Daily Rules, Proposed Rules, and Notices of the Federal Government
On Tuesday, February 7, 2012, the Bureau published the Final Rule (77 FR 6194), which implements the Electronic Fund Transfer Act, and the official interpretation to the regulation, which interprets the requirements of Regulation E. The Final Rule provides new protections, including disclosures and error resolution and cancellation rights, to consumers who send remittance transfers to other consumers or businesses in a foreign country. The amendments implement statutory requirements set forth in the Dodd-Frank Wall Street Reform and Consumer Protection Act.
The Final Rule inadvertently did not reflect certain technical and conforming changes made to § 1005.3(a) in the interim final rule published on December 27, 2011 (76 FR 81020). The interim final rule substantially duplicated the Board of Governors of the Federal Reserve System's Regulation E, and made only certain non-substantive, technical, and stylistic changes necessary to reflect the transfer of authority to the Bureau. This correction will remove the amendment the Final Rule made to § 1005.3(a) of the interim final rule.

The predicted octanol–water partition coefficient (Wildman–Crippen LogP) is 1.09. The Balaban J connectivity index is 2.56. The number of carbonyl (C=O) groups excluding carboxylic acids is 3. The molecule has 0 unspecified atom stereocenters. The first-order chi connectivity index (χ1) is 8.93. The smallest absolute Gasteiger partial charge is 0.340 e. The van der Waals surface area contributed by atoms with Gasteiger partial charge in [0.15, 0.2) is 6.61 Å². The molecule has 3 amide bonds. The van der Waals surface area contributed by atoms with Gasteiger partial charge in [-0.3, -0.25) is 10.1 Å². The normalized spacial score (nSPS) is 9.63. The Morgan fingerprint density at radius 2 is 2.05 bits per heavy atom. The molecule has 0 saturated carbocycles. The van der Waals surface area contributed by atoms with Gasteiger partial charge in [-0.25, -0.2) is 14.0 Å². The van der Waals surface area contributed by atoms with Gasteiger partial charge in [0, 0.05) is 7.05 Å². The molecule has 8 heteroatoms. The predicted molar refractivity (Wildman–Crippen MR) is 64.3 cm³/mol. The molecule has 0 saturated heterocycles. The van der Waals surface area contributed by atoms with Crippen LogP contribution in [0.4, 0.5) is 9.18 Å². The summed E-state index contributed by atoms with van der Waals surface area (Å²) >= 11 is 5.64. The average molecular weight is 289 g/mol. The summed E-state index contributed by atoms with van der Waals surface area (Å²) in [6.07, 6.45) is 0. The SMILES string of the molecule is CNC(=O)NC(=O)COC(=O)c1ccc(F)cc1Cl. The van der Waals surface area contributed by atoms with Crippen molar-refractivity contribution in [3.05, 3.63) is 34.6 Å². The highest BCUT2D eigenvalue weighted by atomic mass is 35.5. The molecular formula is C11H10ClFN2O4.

The Final Rule also contained a technical error in the formatting of certain model forms. Instead of each form being published on separate pages, certain forms were published in the standard three-column format. To correct this error, this document republishes the model forms as full-page versions.
The Bureau is publishing this technical correction as a final rule that will be effective on the same date as the Final Rule. The Bureau finds that there is good cause to publish this Final Rule without seeking public comment. See 5 U.S.C. 553(b)(B). Public comment is unnecessary because the rule corrects inadvertent, technical errors about which there is minimal, if any, basis for substantive disagreement. In addition, the Final Rule restores changes made to § 1005.3(a) in the interim final rule, Electronic Fund Transfers (Regulation E), published on December 27, 2011 (76 FR 81020) for which the Bureau found good cause to conclude that providing notice and opportunity for comment would have been unnecessary and contrary to the public interest but for which the Bureau nevertheless requested public comment.
In FR Doc. 2012-1728 appearing on page 6194 in the